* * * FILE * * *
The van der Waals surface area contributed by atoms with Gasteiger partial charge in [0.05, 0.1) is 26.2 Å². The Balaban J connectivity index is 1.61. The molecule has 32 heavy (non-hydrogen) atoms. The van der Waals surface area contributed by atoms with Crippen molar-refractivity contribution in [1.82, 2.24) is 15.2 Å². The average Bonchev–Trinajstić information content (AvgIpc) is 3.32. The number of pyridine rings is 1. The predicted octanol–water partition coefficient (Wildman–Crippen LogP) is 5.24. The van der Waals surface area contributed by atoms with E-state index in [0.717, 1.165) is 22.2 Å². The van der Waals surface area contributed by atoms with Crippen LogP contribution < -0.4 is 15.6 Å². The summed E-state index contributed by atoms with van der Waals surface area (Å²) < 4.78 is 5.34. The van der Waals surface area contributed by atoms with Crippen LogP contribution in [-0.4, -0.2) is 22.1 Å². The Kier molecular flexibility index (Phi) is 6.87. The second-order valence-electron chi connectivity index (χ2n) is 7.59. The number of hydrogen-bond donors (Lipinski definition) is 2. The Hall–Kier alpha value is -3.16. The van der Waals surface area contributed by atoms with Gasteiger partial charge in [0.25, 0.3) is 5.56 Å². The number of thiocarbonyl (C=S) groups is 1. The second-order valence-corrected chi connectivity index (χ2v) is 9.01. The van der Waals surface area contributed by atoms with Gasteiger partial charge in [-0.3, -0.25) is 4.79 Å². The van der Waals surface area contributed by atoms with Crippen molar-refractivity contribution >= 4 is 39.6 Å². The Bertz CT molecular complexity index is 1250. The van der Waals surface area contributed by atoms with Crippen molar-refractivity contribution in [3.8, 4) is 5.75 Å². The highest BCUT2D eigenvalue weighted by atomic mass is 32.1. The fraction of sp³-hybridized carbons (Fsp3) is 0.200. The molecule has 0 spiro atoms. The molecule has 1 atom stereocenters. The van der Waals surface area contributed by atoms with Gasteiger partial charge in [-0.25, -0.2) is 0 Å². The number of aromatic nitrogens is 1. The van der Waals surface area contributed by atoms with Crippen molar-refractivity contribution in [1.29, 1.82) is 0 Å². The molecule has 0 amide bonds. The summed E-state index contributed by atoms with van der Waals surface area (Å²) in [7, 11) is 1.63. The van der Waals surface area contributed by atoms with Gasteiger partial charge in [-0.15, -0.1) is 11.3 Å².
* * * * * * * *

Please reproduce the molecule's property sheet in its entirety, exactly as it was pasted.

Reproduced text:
The van der Waals surface area contributed by atoms with Gasteiger partial charge in [0.05, 0.1) is 26.2 Å². The Balaban J connectivity index is 1.61. The molecule has 32 heavy (non-hydrogen) atoms. The van der Waals surface area contributed by atoms with Crippen molar-refractivity contribution in [1.82, 2.24) is 15.2 Å². The average Bonchev–Trinajstić information content (AvgIpc) is 3.32. The number of pyridine rings is 1. The predicted octanol–water partition coefficient (Wildman–Crippen LogP) is 5.24. The van der Waals surface area contributed by atoms with E-state index in [0.717, 1.165) is 22.2 Å². The van der Waals surface area contributed by atoms with Crippen LogP contribution < -0.4 is 15.6 Å². The summed E-state index contributed by atoms with van der Waals surface area (Å²) < 4.78 is 5.34. The van der Waals surface area contributed by atoms with Crippen LogP contribution in [-0.4, -0.2) is 22.1 Å². The Kier molecular flexibility index (Phi) is 6.87. The second-order valence-electron chi connectivity index (χ2n) is 7.59. The number of hydrogen-bond donors (Lipinski definition) is 2. The Hall–Kier alpha value is -3.16. The van der Waals surface area contributed by atoms with Gasteiger partial charge in [0.25, 0.3) is 5.56 Å². The number of thiocarbonyl (C=S) groups is 1. The second-order valence-corrected chi connectivity index (χ2v) is 9.01. The van der Waals surface area contributed by atoms with Gasteiger partial charge in [-0.3, -0.25) is 4.79 Å². The van der Waals surface area contributed by atoms with Crippen molar-refractivity contribution >= 4 is 39.6 Å². The Bertz CT molecular complexity index is 1250. The van der Waals surface area contributed by atoms with Crippen molar-refractivity contribution in [3.8, 4) is 5.75 Å². The highest BCUT2D eigenvalue weighted by atomic mass is 32.1. The fraction of sp³-hybridized carbons (Fsp3) is 0.200. The molecule has 0 spiro atoms. The molecule has 1 atom stereocenters. The van der Waals surface area contributed by atoms with Gasteiger partial charge in [-0.25, -0.2) is 0 Å². The number of aromatic nitrogens is 1. The van der Waals surface area contributed by atoms with Crippen molar-refractivity contribution in [1.29, 1.82) is 0 Å². The molecule has 0 amide bonds. The summed E-state index contributed by atoms with van der Waals surface area (Å²) in [7, 11) is 1.63. The van der Waals surface area contributed by atoms with Gasteiger partial charge in [-0.15, -0.1) is 11.3 Å².